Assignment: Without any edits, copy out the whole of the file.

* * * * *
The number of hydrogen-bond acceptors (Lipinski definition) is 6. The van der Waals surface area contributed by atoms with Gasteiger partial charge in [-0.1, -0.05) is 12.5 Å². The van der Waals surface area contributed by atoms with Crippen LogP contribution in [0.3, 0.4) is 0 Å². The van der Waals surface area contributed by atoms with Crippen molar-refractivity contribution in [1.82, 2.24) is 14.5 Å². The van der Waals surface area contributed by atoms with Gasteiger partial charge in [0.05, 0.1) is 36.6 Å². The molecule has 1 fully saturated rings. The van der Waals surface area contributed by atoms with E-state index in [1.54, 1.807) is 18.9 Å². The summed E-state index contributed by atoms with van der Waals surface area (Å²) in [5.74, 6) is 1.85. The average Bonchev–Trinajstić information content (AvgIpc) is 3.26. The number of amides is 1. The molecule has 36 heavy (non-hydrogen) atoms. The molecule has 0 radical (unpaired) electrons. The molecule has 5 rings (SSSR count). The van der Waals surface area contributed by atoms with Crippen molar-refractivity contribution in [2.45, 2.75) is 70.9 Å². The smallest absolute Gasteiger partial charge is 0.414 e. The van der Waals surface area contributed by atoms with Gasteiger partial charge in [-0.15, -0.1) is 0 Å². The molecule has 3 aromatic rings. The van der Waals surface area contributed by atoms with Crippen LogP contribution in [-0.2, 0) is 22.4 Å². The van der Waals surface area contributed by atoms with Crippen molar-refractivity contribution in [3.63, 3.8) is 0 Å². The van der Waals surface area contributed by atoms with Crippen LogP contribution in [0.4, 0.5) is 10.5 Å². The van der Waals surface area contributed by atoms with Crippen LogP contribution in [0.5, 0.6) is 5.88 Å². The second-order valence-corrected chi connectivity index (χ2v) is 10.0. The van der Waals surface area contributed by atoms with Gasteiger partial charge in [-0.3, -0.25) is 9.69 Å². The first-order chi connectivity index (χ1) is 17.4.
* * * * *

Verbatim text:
The number of hydrogen-bond acceptors (Lipinski definition) is 6. The van der Waals surface area contributed by atoms with Gasteiger partial charge in [-0.1, -0.05) is 12.5 Å². The van der Waals surface area contributed by atoms with Crippen LogP contribution in [0.3, 0.4) is 0 Å². The van der Waals surface area contributed by atoms with Crippen molar-refractivity contribution in [1.82, 2.24) is 14.5 Å². The van der Waals surface area contributed by atoms with Gasteiger partial charge in [0.05, 0.1) is 36.6 Å². The molecule has 1 fully saturated rings. The van der Waals surface area contributed by atoms with E-state index in [1.54, 1.807) is 18.9 Å². The summed E-state index contributed by atoms with van der Waals surface area (Å²) in [5.74, 6) is 1.85. The average Bonchev–Trinajstić information content (AvgIpc) is 3.26. The number of amides is 1. The molecule has 36 heavy (non-hydrogen) atoms. The molecule has 0 radical (unpaired) electrons. The molecule has 5 rings (SSSR count). The van der Waals surface area contributed by atoms with Crippen molar-refractivity contribution in [2.45, 2.75) is 70.9 Å². The smallest absolute Gasteiger partial charge is 0.414 e. The van der Waals surface area contributed by atoms with Gasteiger partial charge in [-0.15, -0.1) is 0 Å². The molecule has 3 aromatic rings. The van der Waals surface area contributed by atoms with Crippen LogP contribution in [-0.2, 0) is 22.4 Å². The van der Waals surface area contributed by atoms with Crippen molar-refractivity contribution in [3.63, 3.8) is 0 Å². The van der Waals surface area contributed by atoms with Crippen LogP contribution in [0.4, 0.5) is 10.5 Å². The van der Waals surface area contributed by atoms with Crippen LogP contribution in [0.5, 0.6) is 5.88 Å². The second-order valence-corrected chi connectivity index (χ2v) is 10.0. The van der Waals surface area contributed by atoms with Gasteiger partial charge in [-0.3, -0.25) is 9.69 Å². The first-order chi connectivity index (χ1) is 17.4.